In the first post in this series here, I grumpily described the trip to Sao Paulo. I joined the queue for security which inched forward at a rate which would have shamed any self-respecting snail until a couple of staff appeared and started to divert the rear of the queue, including me, a different route. It seemed that they'd decided to open up another security lane to clear the backlog. Unfortunately, the lane they'd opened only lead to Terminal 2, which none of the queue wanted. Two more staff impatiently urged the 'cleared' passengers down the stairs (no namby-pamby escalators in this part of the airport) and we all, rather naively, assumed they'd made arrangements to route us back upstairs. They hadn't so two passengers opened one of the moveable tape barriers and we appeared at another staffed, but otherwise quiet, security. We quickly gave up trying to explain we'd just been through a different security and submitted to a second check before finally being allowed back into Terminal 3.
There was then a fair walk to locate the TAM Airways lounge, which was quite an impressive affair. Because of the delays we'd suffered, I didn't think I had sufficient time to set up my laptop computer and log on the free WiFi, so instead I had a decent wash before scurrying off on the walk ("allow 20 minutes" the desk told me) to the gate for my onward flight to Buenos Aires. There were plenty of people waiting but no movement. The check-in staff advised me of a 70-minute delay so I traipsed back to the Lounge where one of the girls apologised profusely - they'd been unaware of the delay. I then hunted for a 'fixed' computer. I only found one (not one free, just one computer), carefully set on a high shelf with no high chairs, forcing the user to stand. I assumed this was a cunning plan to stop people from 'hogging' the computer but I hurridly published my first report before returning to the gate.
The crew managed to board everybody and ran the safety briefings. This one was a rather irritating affair with Computer Generated Images. Unfortunately, it was a while before we were cleared to taxi so, by the time we took off from runway zero nine left, we were about two hours late. The Boeing 767 appeared more modern than the 777 on the first leg - I even managed to watch the rest of the James Bond film with sound. However, they were running the passenger cabin so cold, I had to make use of the duvet they provide.
On our arrival at Buenos Aires, when we finally stopped at the gate, everybody was on their feet ready to disembark. Although the air bridge moved across to us, apart from some rather ominous shaking as the air bridge repeatedly 'rammed' us, nothing else happened for about fifteen minutes. Whilst parts of Buenos Aires International Airport are fairly modern, we were clearly at an older part, with older air bridges. I don't know whether this had any bearing on the final late disembarking. Immigration Control was fairly quick and friendly, but did require foreigners to have a photograph and right hand thumbprint taken. One consequence of the delay opening the cabin door was that lots of luggage was already waiting when we got to the baggage reclaim carousel and the baggage loaders were sending through even more bags. At each bend, the overloaded belt was dropping bags on the floor and, just after I spotted the distinctive multi-coloured strap on my bag, the conveyor started issuing painful noises and slowed almost to a standstill. I didn't see what happened next, as I was trying to locate the end of a long queue of people with bags waiting to go through customs. My assumption that over-zealous customs officers were causing the delay was quite wrong - no customs officials were apparent and the customs forms we'd filled-in on the aircraft didn't seem to be being collected. The hold-up was caused by all arriving bags being X-rayed by a battery of machines. Although there were lots of staff in attendance, passengers were being allowed to do all the lifting-on and lifting off. With all the delays, I was more concerned as to whether I would be met in the arrivals hall, as arranged but this, and the rapid transfer by taxi to my city centre hotel, was the one part of the day which went to plan.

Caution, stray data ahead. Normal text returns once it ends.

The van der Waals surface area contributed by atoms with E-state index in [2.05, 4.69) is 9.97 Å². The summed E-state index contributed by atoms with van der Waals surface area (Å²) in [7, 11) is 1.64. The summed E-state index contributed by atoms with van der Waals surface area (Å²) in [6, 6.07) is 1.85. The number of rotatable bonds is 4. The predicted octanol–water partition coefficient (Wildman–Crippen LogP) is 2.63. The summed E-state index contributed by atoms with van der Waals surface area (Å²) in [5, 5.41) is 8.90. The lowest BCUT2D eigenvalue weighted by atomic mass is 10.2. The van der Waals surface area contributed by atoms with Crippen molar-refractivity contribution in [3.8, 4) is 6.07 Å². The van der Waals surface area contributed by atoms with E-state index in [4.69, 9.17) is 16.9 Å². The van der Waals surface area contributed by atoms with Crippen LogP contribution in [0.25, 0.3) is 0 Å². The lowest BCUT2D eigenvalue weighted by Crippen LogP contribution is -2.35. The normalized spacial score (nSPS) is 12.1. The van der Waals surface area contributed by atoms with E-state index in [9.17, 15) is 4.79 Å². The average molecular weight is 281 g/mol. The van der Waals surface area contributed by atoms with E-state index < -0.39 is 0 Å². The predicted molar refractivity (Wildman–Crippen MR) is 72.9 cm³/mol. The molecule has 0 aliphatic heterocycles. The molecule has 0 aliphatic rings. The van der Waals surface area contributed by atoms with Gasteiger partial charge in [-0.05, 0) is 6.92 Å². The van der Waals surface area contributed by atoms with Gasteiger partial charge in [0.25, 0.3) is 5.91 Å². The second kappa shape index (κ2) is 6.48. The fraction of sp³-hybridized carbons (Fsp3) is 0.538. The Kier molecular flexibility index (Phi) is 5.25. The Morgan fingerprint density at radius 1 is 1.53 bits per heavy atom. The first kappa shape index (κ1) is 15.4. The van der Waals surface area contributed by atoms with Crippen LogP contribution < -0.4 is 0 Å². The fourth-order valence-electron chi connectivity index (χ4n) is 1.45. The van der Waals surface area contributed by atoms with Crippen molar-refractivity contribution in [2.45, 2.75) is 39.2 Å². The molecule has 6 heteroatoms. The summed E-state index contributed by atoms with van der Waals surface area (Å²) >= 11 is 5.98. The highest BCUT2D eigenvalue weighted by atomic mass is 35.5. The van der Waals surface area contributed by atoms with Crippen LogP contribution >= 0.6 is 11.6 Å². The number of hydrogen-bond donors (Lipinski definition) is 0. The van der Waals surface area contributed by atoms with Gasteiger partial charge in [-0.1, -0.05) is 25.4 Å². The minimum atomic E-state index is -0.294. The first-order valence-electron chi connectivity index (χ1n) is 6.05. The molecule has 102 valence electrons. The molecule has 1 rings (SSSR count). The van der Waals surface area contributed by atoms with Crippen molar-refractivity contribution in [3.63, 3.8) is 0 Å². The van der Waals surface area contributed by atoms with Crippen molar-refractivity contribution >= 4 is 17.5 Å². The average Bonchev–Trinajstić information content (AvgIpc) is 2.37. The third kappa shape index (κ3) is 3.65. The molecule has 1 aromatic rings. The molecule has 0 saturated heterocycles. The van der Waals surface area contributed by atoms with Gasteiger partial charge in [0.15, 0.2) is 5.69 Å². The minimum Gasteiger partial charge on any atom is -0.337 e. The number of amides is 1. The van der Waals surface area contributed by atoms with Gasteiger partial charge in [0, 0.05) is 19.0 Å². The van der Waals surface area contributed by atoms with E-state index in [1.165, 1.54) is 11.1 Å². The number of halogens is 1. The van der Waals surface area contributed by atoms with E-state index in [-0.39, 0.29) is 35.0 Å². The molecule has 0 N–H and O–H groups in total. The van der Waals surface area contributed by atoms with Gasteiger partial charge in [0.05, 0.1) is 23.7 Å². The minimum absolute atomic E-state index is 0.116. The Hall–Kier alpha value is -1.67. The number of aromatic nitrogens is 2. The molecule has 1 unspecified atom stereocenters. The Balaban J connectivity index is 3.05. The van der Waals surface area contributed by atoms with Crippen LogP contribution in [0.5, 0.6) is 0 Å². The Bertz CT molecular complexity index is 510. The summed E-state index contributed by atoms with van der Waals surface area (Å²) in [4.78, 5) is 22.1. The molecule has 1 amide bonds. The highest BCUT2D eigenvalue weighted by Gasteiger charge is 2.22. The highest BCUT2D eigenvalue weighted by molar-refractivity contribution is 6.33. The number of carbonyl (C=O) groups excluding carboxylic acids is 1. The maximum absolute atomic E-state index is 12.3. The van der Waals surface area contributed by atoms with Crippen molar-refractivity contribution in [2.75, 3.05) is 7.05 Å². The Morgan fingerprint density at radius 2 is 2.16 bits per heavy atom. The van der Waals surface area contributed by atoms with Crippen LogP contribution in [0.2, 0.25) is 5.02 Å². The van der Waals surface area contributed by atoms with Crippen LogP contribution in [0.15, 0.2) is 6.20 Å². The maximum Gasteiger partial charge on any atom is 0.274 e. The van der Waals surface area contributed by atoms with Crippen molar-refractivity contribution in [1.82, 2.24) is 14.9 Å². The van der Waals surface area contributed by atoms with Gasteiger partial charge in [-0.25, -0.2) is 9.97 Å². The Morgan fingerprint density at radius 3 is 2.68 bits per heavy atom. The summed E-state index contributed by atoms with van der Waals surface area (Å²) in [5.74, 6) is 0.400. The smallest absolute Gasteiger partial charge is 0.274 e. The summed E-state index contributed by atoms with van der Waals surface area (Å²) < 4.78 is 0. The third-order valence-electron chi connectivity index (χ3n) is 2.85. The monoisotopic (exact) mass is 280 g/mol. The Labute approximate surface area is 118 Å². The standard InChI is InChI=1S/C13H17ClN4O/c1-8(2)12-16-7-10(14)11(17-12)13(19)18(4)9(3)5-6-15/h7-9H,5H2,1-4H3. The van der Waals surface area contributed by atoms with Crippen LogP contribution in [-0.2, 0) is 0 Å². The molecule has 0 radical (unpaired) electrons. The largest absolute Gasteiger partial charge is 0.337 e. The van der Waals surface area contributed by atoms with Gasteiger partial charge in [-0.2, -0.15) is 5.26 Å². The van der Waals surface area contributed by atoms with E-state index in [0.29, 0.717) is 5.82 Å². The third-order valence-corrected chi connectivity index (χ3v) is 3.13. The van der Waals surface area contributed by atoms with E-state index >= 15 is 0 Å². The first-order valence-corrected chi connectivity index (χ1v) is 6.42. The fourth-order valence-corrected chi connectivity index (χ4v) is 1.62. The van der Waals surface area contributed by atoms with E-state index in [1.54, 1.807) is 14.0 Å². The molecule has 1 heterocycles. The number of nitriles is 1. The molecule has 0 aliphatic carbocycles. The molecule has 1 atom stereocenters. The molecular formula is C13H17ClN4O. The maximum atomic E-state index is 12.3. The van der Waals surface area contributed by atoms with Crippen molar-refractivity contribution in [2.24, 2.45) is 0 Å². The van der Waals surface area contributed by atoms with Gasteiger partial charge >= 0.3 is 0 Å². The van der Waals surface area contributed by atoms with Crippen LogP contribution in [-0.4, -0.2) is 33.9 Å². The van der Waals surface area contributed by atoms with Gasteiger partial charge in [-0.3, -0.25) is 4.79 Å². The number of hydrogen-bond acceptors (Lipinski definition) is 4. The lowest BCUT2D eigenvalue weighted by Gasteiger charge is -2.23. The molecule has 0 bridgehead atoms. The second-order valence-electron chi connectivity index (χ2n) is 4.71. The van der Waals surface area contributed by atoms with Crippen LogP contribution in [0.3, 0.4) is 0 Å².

However, tired and hot, I'd only just found my room on the 8th floor when I discovered that my camera, which I'd been using regularly from Heathrow until just before arrival at my Buenos Aires hotel, was missing. I assumed it was on the back seat of the taxi, overlooked as I struggled to collect the other items. The hotel reception staff phoned the firm who'd provided the taxi transfer but, at present, nothing is known regarding the fate of this important accessory. As you can imagine, this rather limited my enjoyment of my short time in Buenos Aires as, the following morning, I faced another flight to Ushuaia on the southern tip of Argentina where I was to join the ship for my South Atlantic Voyage.
Next South Atlantic post.
All my South Atlantic posts.
You can find all my pictures on the trip in the Collection Cape to Cape (still being added to, at the time of writing).
There are a few pictures of the trip in the album South Atlantic Voyage.
['Cape to Cape' collection added 5-Apr-2016]